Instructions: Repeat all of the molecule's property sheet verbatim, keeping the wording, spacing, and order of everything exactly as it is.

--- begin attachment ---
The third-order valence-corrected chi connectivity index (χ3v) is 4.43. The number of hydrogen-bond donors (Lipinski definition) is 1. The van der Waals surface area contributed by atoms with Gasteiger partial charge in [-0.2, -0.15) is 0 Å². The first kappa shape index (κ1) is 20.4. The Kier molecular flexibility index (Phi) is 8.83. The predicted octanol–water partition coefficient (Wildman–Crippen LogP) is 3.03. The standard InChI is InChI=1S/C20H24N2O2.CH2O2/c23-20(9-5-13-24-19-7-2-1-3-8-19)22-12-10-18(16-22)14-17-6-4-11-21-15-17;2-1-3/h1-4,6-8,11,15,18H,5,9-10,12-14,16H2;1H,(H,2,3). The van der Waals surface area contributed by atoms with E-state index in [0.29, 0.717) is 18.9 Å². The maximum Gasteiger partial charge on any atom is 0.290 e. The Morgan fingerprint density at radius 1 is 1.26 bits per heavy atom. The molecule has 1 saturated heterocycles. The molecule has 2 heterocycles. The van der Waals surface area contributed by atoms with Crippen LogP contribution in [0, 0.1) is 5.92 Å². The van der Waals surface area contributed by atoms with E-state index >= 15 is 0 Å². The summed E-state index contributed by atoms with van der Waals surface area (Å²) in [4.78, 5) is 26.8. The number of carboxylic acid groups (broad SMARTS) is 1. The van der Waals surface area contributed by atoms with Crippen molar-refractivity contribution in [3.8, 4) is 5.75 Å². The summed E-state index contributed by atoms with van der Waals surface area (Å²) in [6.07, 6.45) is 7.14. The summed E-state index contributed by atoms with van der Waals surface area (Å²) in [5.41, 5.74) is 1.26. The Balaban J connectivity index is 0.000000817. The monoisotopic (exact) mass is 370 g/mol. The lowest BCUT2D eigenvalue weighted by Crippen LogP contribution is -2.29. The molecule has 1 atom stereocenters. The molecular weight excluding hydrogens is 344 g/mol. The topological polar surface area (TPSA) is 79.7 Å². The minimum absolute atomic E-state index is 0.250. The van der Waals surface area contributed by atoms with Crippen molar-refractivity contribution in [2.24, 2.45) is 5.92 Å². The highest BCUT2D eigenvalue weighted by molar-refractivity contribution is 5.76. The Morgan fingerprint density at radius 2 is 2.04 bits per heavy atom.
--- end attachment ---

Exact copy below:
The third-order valence-corrected chi connectivity index (χ3v) is 4.43. The number of hydrogen-bond donors (Lipinski definition) is 1. The van der Waals surface area contributed by atoms with Gasteiger partial charge in [-0.2, -0.15) is 0 Å². The first kappa shape index (κ1) is 20.4. The Kier molecular flexibility index (Phi) is 8.83. The predicted octanol–water partition coefficient (Wildman–Crippen LogP) is 3.03. The standard InChI is InChI=1S/C20H24N2O2.CH2O2/c23-20(9-5-13-24-19-7-2-1-3-8-19)22-12-10-18(16-22)14-17-6-4-11-21-15-17;2-1-3/h1-4,6-8,11,15,18H,5,9-10,12-14,16H2;1H,(H,2,3). The van der Waals surface area contributed by atoms with E-state index in [0.29, 0.717) is 18.9 Å². The maximum Gasteiger partial charge on any atom is 0.290 e. The Morgan fingerprint density at radius 1 is 1.26 bits per heavy atom. The molecule has 1 saturated heterocycles. The molecule has 2 heterocycles. The van der Waals surface area contributed by atoms with Crippen LogP contribution in [0, 0.1) is 5.92 Å². The van der Waals surface area contributed by atoms with E-state index >= 15 is 0 Å². The summed E-state index contributed by atoms with van der Waals surface area (Å²) in [4.78, 5) is 26.8. The number of carboxylic acid groups (broad SMARTS) is 1. The van der Waals surface area contributed by atoms with Crippen molar-refractivity contribution in [3.8, 4) is 5.75 Å². The summed E-state index contributed by atoms with van der Waals surface area (Å²) in [6.07, 6.45) is 7.14. The summed E-state index contributed by atoms with van der Waals surface area (Å²) in [5.41, 5.74) is 1.26. The Balaban J connectivity index is 0.000000817. The monoisotopic (exact) mass is 370 g/mol. The lowest BCUT2D eigenvalue weighted by Crippen LogP contribution is -2.29. The molecule has 1 atom stereocenters. The molecular weight excluding hydrogens is 344 g/mol. The topological polar surface area (TPSA) is 79.7 Å². The minimum absolute atomic E-state index is 0.250. The van der Waals surface area contributed by atoms with Crippen molar-refractivity contribution in [2.24, 2.45) is 5.92 Å². The highest BCUT2D eigenvalue weighted by molar-refractivity contribution is 5.76. The Morgan fingerprint density at radius 2 is 2.04 bits per heavy atom.